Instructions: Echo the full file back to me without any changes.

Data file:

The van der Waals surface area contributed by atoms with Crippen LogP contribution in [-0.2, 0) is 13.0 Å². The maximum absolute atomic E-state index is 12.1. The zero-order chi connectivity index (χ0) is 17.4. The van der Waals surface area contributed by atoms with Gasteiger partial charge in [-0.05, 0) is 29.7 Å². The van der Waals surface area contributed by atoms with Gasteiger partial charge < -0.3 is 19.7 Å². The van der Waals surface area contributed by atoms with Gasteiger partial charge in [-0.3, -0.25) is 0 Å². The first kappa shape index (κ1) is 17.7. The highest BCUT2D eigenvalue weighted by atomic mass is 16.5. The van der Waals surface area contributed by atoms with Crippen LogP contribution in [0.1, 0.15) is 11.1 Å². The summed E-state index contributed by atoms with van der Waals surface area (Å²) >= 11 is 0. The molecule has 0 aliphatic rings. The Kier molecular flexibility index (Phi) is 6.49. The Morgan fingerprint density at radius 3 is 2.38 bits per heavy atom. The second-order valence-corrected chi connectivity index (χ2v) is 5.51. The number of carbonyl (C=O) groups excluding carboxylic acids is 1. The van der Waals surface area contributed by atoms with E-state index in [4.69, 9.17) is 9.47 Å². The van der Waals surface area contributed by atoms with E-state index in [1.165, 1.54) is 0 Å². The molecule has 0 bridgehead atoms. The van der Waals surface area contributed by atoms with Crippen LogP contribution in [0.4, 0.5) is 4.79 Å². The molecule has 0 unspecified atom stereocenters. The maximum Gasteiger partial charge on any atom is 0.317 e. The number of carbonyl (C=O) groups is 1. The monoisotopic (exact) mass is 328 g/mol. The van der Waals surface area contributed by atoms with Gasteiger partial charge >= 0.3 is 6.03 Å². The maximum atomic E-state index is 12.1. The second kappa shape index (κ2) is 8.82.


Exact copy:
The van der Waals surface area contributed by atoms with Crippen LogP contribution in [-0.2, 0) is 13.0 Å². The maximum absolute atomic E-state index is 12.1. The zero-order chi connectivity index (χ0) is 17.4. The van der Waals surface area contributed by atoms with Gasteiger partial charge in [-0.05, 0) is 29.7 Å². The van der Waals surface area contributed by atoms with Gasteiger partial charge < -0.3 is 19.7 Å². The van der Waals surface area contributed by atoms with Gasteiger partial charge in [-0.3, -0.25) is 0 Å². The first kappa shape index (κ1) is 17.7. The highest BCUT2D eigenvalue weighted by atomic mass is 16.5. The van der Waals surface area contributed by atoms with Crippen LogP contribution in [0.1, 0.15) is 11.1 Å². The summed E-state index contributed by atoms with van der Waals surface area (Å²) >= 11 is 0. The molecule has 0 aliphatic rings. The Kier molecular flexibility index (Phi) is 6.49. The Morgan fingerprint density at radius 3 is 2.38 bits per heavy atom. The second-order valence-corrected chi connectivity index (χ2v) is 5.51. The number of carbonyl (C=O) groups excluding carboxylic acids is 1. The van der Waals surface area contributed by atoms with E-state index in [4.69, 9.17) is 9.47 Å². The van der Waals surface area contributed by atoms with E-state index in [1.165, 1.54) is 0 Å². The molecule has 0 bridgehead atoms. The van der Waals surface area contributed by atoms with Crippen LogP contribution in [0.4, 0.5) is 4.79 Å². The molecule has 0 unspecified atom stereocenters. The maximum Gasteiger partial charge on any atom is 0.317 e. The number of carbonyl (C=O) groups is 1. The monoisotopic (exact) mass is 328 g/mol. The van der Waals surface area contributed by atoms with Gasteiger partial charge >= 0.3 is 6.03 Å². The maximum atomic E-state index is 12.1. The second kappa shape index (κ2) is 8.82.